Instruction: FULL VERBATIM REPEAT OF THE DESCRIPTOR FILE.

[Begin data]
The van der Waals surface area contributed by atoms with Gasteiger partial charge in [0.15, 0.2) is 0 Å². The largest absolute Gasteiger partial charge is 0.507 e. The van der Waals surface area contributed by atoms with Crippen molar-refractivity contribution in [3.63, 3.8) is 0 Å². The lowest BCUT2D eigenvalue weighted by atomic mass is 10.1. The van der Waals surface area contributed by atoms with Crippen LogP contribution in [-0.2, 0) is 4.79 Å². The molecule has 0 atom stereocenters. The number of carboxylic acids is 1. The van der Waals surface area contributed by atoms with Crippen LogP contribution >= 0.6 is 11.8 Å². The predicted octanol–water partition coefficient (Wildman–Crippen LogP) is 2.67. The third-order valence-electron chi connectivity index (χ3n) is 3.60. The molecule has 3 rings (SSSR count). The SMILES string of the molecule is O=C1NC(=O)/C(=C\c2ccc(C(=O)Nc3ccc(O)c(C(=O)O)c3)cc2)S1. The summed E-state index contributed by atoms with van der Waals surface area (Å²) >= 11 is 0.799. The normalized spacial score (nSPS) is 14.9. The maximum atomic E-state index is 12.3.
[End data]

The van der Waals surface area contributed by atoms with Gasteiger partial charge in [0.15, 0.2) is 0 Å². The largest absolute Gasteiger partial charge is 0.507 e. The van der Waals surface area contributed by atoms with Crippen molar-refractivity contribution in [3.63, 3.8) is 0 Å². The lowest BCUT2D eigenvalue weighted by atomic mass is 10.1. The van der Waals surface area contributed by atoms with Crippen LogP contribution in [-0.2, 0) is 4.79 Å². The molecule has 0 atom stereocenters. The number of carboxylic acids is 1. The van der Waals surface area contributed by atoms with Crippen LogP contribution >= 0.6 is 11.8 Å². The predicted octanol–water partition coefficient (Wildman–Crippen LogP) is 2.67. The third-order valence-electron chi connectivity index (χ3n) is 3.60. The molecule has 3 rings (SSSR count). The SMILES string of the molecule is O=C1NC(=O)/C(=C\c2ccc(C(=O)Nc3ccc(O)c(C(=O)O)c3)cc2)S1. The summed E-state index contributed by atoms with van der Waals surface area (Å²) >= 11 is 0.799. The normalized spacial score (nSPS) is 14.9. The maximum atomic E-state index is 12.3.